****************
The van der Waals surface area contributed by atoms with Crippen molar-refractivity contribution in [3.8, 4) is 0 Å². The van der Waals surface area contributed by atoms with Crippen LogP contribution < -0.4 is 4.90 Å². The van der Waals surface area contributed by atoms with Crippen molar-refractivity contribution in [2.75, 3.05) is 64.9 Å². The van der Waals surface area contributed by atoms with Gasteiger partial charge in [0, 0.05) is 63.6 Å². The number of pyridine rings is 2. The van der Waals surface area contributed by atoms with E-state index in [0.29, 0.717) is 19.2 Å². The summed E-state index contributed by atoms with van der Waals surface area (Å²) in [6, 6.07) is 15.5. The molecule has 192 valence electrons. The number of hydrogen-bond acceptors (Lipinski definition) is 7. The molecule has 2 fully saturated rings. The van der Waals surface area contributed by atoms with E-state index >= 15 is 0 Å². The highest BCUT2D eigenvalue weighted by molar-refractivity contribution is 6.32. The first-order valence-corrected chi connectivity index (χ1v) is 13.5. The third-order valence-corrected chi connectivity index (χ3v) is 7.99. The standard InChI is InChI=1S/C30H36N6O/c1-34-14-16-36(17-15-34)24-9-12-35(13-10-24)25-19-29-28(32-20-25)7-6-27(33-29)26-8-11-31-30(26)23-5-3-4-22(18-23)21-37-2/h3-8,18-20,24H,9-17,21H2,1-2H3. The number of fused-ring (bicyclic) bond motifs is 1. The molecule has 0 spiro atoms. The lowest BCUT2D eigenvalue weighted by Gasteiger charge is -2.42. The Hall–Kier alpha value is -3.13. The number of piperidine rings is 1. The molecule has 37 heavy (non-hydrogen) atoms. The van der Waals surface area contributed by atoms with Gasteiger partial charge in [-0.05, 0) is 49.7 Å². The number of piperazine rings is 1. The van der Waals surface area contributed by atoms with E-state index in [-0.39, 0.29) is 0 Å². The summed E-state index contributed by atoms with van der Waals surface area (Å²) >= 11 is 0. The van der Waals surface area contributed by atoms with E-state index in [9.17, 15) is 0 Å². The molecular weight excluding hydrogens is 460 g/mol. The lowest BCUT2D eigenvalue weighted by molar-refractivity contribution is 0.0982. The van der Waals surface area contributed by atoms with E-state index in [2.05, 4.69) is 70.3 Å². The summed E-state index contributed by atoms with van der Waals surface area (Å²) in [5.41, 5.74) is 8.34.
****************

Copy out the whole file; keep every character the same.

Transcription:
The van der Waals surface area contributed by atoms with Crippen molar-refractivity contribution in [3.8, 4) is 0 Å². The van der Waals surface area contributed by atoms with Crippen LogP contribution < -0.4 is 4.90 Å². The van der Waals surface area contributed by atoms with Crippen molar-refractivity contribution in [2.75, 3.05) is 64.9 Å². The van der Waals surface area contributed by atoms with Gasteiger partial charge in [0, 0.05) is 63.6 Å². The number of pyridine rings is 2. The van der Waals surface area contributed by atoms with E-state index in [0.29, 0.717) is 19.2 Å². The summed E-state index contributed by atoms with van der Waals surface area (Å²) in [6, 6.07) is 15.5. The molecule has 192 valence electrons. The number of hydrogen-bond acceptors (Lipinski definition) is 7. The molecule has 2 fully saturated rings. The van der Waals surface area contributed by atoms with E-state index >= 15 is 0 Å². The highest BCUT2D eigenvalue weighted by molar-refractivity contribution is 6.32. The first-order valence-corrected chi connectivity index (χ1v) is 13.5. The third-order valence-corrected chi connectivity index (χ3v) is 7.99. The standard InChI is InChI=1S/C30H36N6O/c1-34-14-16-36(17-15-34)24-9-12-35(13-10-24)25-19-29-28(32-20-25)7-6-27(33-29)26-8-11-31-30(26)23-5-3-4-22(18-23)21-37-2/h3-8,18-20,24H,9-17,21H2,1-2H3. The number of fused-ring (bicyclic) bond motifs is 1. The molecule has 0 spiro atoms. The lowest BCUT2D eigenvalue weighted by Gasteiger charge is -2.42. The Hall–Kier alpha value is -3.13. The number of piperidine rings is 1. The molecule has 37 heavy (non-hydrogen) atoms. The van der Waals surface area contributed by atoms with Gasteiger partial charge in [-0.05, 0) is 49.7 Å². The number of piperazine rings is 1. The van der Waals surface area contributed by atoms with E-state index in [-0.39, 0.29) is 0 Å². The summed E-state index contributed by atoms with van der Waals surface area (Å²) >= 11 is 0. The van der Waals surface area contributed by atoms with E-state index in [9.17, 15) is 0 Å². The molecular weight excluding hydrogens is 460 g/mol. The lowest BCUT2D eigenvalue weighted by molar-refractivity contribution is 0.0982. The van der Waals surface area contributed by atoms with E-state index in [2.05, 4.69) is 70.3 Å². The summed E-state index contributed by atoms with van der Waals surface area (Å²) in [5.41, 5.74) is 8.34.